Is Factoring a Good Choice for My Business?

To factor or not to factor, that is the question. Companies that are seriously considering factoring need to be sure that they can benefit from a factoring program. Factoring should be looked upon as a tool that will directly or indirectly make you money. Not all companies are in a set of circumstances whereby factoring will add to their bottom line and if it is not adding to their bottom line it is obviously subtracting. So how does a company analyze their situation to see if factoring is right for them? Here are some examples of companies that should factor.

Which Companies Should Factor Invoices?

  1. Companies that need to extend credit terms to their customers in order to be competitive but don’t have enough cash to carry the receivables.
  2. Companies that have more business they could be doing but have to wait for receivables to pay before they can finance new business.
  3. Companies that have suppliers that are willing to give early pay discounts and/or larger lines of credit with prompt pay. Factoring can provide the funds to achieve this.
  4. Companies that have suppliers offering volume discounts. Cash from factoring accounts receivable gives the ability to take advantage of this.
  5. Companies that lack the personnel needed to manage credit and collections properly which factoring provides for.

 

Which Companies Shouldn't Factor Invoices?

Not all companies can say the above circumstances apply to their business and therefore may not have a valid reason to seek out factoring. They may even be in a situation where factoring should be avoided altogether. Here are some examples of companies that definitely should not factor.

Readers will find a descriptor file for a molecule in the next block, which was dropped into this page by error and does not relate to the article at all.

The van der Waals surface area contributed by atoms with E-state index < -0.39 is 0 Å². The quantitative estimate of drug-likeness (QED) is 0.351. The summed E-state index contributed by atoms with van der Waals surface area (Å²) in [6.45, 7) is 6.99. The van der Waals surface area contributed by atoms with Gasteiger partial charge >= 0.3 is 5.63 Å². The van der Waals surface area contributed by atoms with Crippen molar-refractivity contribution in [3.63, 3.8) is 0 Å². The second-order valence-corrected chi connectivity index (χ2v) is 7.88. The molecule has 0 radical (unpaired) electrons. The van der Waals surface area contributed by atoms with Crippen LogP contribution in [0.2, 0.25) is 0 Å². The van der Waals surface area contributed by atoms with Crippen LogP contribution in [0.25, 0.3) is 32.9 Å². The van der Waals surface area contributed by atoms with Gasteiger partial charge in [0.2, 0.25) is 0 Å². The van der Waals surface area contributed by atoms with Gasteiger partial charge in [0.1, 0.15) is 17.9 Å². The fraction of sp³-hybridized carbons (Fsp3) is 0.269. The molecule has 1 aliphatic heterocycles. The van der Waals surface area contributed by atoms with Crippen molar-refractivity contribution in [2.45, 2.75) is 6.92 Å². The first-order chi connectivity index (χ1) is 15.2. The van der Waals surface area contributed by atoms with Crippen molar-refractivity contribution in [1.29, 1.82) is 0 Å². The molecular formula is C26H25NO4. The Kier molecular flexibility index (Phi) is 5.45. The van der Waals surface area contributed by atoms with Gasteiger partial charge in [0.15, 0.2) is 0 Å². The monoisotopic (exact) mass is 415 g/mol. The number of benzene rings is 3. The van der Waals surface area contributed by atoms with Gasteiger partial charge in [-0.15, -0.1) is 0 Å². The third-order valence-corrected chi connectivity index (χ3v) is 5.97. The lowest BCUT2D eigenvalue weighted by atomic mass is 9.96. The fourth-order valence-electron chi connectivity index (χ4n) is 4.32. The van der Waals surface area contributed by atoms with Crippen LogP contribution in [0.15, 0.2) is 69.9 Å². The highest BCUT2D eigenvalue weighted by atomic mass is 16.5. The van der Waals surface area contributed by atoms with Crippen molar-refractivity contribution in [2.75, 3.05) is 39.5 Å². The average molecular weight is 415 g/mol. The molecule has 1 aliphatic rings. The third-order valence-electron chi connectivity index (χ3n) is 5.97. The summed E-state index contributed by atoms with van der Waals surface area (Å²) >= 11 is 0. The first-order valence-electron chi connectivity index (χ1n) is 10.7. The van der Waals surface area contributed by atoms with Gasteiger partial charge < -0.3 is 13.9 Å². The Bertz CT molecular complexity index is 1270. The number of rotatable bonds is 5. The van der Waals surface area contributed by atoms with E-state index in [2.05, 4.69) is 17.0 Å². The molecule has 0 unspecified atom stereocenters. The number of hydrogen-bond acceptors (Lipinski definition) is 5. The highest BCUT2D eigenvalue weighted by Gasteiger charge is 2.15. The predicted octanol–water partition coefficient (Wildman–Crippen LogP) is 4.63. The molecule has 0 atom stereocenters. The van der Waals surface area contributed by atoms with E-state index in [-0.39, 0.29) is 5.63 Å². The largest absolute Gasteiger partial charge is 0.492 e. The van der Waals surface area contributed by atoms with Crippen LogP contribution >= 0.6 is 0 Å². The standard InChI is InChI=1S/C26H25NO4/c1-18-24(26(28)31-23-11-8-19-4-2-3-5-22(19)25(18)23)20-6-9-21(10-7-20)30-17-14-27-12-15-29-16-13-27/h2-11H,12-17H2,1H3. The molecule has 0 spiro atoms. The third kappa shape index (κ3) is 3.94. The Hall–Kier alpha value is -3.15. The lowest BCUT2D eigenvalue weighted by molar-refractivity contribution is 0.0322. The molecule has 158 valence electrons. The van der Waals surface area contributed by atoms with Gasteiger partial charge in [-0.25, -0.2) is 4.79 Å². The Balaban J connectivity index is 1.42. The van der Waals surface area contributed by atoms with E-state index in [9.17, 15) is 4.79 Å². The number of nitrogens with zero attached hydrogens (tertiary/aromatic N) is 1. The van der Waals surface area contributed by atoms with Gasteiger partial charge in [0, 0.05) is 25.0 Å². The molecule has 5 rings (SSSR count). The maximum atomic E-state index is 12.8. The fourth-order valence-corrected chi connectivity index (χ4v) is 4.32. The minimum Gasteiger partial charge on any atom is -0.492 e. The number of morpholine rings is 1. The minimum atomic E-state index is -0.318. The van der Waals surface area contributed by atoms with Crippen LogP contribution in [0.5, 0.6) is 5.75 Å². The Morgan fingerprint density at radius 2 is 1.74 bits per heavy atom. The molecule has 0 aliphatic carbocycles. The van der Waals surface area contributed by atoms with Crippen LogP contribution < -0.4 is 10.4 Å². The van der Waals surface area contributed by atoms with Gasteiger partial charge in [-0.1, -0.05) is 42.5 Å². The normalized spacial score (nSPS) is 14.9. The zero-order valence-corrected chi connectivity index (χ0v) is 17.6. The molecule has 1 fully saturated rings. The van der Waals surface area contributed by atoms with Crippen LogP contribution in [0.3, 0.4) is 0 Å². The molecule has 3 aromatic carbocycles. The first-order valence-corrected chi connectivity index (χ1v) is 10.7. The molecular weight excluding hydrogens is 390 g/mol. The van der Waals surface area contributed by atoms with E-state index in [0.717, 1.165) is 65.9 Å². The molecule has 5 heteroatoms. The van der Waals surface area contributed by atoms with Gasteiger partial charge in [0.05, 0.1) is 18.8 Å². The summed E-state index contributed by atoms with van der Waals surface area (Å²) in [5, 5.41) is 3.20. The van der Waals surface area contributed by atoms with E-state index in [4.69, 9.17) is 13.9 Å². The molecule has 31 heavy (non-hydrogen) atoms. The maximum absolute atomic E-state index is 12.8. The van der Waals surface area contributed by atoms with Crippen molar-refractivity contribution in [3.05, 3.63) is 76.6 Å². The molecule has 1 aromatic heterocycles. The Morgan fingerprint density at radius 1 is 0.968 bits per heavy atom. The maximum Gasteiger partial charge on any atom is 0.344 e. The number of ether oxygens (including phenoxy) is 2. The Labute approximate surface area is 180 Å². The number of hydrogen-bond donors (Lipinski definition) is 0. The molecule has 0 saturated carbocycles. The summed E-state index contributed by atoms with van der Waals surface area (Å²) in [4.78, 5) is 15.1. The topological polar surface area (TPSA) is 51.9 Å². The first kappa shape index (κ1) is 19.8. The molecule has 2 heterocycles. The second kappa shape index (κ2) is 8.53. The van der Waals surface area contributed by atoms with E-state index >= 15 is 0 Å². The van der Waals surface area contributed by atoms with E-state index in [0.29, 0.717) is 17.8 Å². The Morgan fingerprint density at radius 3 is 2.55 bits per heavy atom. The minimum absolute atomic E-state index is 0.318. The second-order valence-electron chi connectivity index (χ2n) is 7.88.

1. Companies whose profit margin is so slim that a factoring fee will put them in the red. These companies may already be losing money and although factoring may create enough cash flow to delay the inevitable, that only serves to make the eventual loss a much larger figure.
  2. Companies that have a lot of delinquent receivables and want to factor those receivables. They don’t need to factor, they need to have a strict understanding with their customers about payment terms. Factors won’t buy delinquent receivables and won’t buy current receivables if the debtors are not credit worthy. Some of these companies may need a collection agency.
  3. Companies that are doing a set amount of business volume and have no interest in expansion. Factoring in this case would have no benefit beyond convenience and would deteriorate the bottom line.

At UC Factors we are very interested in knowing that a prospective client can benefit from a factoring program. If we can see a benefit and we can show this to our client, it will make for a great relationship on both sides. If we do not believe we can help a prospective client we will say so, because moving forward would potentially create a bad relationship.

 


Deciding that invoice factoring is right for you shouldn't be the end of your research. Make sure you are also working with a factoring company that will be the best fit for your business and your needs. Take a look at our guide on how to choose a factoring company here:

How Do I Choose a Factoring Company?